GTX 1070 review roundup: invincible performance per dollar

— 1:31 PM on May 30, 2016

Today's the official launch day for the GeForce GTX 1070 Founders Edition graphics card (although these cards aren't actually expected at retail until June 10). This card's Pascal-based processor is the little brother of the GeForce GTX 1080 that everyone has been raving about since its release two weeks ago. If you're reading this article, though, you probably already knew that.

What you might not have realized is that the GTX 1070 runs games as well as a 980 Ti, yet costs almost a third less. That sentiment gets echoed time and time again in reviews of the new card across the web. In fact, the value proposition of the GTX 1070, even considering the more expensive Founders Edition card, is good enough for [H]ardOCP's Brent Justice to award the card the site's coveted Gold award. That rare award was given based on strong performance at 2560x1440 in everything he tested, including Rise of the Tomb Raider, The Witcher III, and even Ashes of the Singularity.

Those titles were mainstays across the majority of reviews published this morning. Techspot's Steven Walton tested those games along with Doom and Overwatch, finding the latter eminently playable in 4K resolution, even at the "Ultra" quality setting. Doom was more taxing and barely playable in 4K, but averaged over 90 FPS with "Nightmare" settings in 2560x1440. Hilbert Hagedoorn at Guru3D found similar results with the new shooter. Hilbert actually tested a whole litany of games, including Anno 2205, Thief (2014), and a 5120x2880 run of Middle-Earth: Shadow of Mordor, alongside the usual suspects. Spoilers: 5K is hard going for graphics cards.

The general consensus among reviewers is that the card is near-optimal for 2560x1440, but not especially suited for anything higher. No one's figured out VR benchmarking quite yet, but Marco Chiappetta at HotHardware ran the SteamVR performance test on the GTX 1070. It earned a perfect score of 11 alongside the GTX 1080 and the GTX 980 Ti. He also tested the card in LuxMark, one of the few compute-focused benchmarks present in this round of reviews. The GTX 1070 put in a fair showing overall, matching the Titan X—a much larger chip—in the three OpenCL tests.

Of course, we here at TR are always happy to see frame-pacing tests in graphics card reviews. Chris Angelini at Tom's Hardware provided a wealth of frametime data, and his analysis of the 1070 does show the new GeForce with slightly worse frame variance than the older Maxwell parts, which we believe may be attributed to immature drivers. PC Perspective's Ryan Shrout never disappoints with his frametime testing, and his data agrees with Chris'. We noticed this frametime issue in reviews of the GTX 1080 as well.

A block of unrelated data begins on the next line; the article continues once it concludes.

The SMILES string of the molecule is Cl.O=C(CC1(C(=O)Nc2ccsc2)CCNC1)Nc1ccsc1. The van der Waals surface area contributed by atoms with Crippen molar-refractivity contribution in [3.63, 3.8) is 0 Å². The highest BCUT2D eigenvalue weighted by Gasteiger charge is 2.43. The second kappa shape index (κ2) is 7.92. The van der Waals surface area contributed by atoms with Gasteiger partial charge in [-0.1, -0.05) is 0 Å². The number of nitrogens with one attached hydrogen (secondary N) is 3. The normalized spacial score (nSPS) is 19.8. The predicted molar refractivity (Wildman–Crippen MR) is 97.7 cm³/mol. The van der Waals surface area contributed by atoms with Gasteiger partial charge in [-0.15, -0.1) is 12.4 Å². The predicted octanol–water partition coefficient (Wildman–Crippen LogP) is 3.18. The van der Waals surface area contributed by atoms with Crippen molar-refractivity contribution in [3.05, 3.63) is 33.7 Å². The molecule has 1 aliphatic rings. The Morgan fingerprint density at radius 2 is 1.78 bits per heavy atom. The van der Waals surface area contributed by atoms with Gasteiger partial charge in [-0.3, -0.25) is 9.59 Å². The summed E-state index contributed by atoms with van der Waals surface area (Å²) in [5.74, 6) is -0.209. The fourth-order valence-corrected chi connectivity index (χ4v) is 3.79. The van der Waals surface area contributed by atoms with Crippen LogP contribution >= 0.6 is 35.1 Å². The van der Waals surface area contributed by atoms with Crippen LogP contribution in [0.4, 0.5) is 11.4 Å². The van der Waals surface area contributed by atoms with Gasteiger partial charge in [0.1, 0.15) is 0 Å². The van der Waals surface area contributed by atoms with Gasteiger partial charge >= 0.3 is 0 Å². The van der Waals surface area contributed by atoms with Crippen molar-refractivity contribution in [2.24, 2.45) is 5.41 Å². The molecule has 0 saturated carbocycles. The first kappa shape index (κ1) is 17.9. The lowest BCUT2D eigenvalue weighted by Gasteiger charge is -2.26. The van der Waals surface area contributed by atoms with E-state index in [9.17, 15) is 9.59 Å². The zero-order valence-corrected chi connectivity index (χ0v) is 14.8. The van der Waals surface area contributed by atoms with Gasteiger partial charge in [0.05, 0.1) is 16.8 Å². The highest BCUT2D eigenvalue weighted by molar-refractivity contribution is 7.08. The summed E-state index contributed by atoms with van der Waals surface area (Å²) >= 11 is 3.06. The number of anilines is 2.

Nvidia apparently did some good work with reducing Pascal's power usage when compared to Maxwell. The previous architecture was already fairly efficient, but the new GPUs benefit further from being manufactured on a state-of-the-art FinFET process. As a result, the GTX 1070 has a quoted 150W TDP, and Ryan at PC Perspective used his specialized rig to test that claim. What he found is surprising: even though the GTX 970's rated TDP is lower than the GTX 1070's by 5W, the newer card actually draws less power during gameplay (by around 5W).

That power efficiency contributes to the card's cool running. Despite the presence of a typically-noisy blower-style cooler, none of the reviews we read complained about excessive noise. The GTX 1070 eschews the GTX 1080's vapor chamber for a more traditional heatpipe-and-fin heatsink, though, so it isn't really any quieter. It doesn't overclock any better either, although complaining about a GPU core clock of 2.1Ghz—the number that [H]ardOCP and the Guru of 3D both achieved—seems trifling. Doubtless custom board designs and non-reference coolers will see that number increased further.

It's worth mentioning that the value proposition of this card is worsened somewhat by the Founders Edition pricing. Nvidia is fond of comparing the card to the GTX 970, but the GTX 970 premiered at $329, below even the given MSRP of $379 for non-Founders GTX 1070 cards. At $449, the GTX 1070 Founders Edition seems to be a considerably worse value. However, as Brent at the [H] pointed out, the proper performance-wise comparison is to the GTX 980 Ti, which the GTX 1070 consistenly matches or beats. That GPU launched at $650, so in that context, the GTX 1070 is a step forward in its price segment. Suddenly, my GTX 580 feels mighty inadequate.

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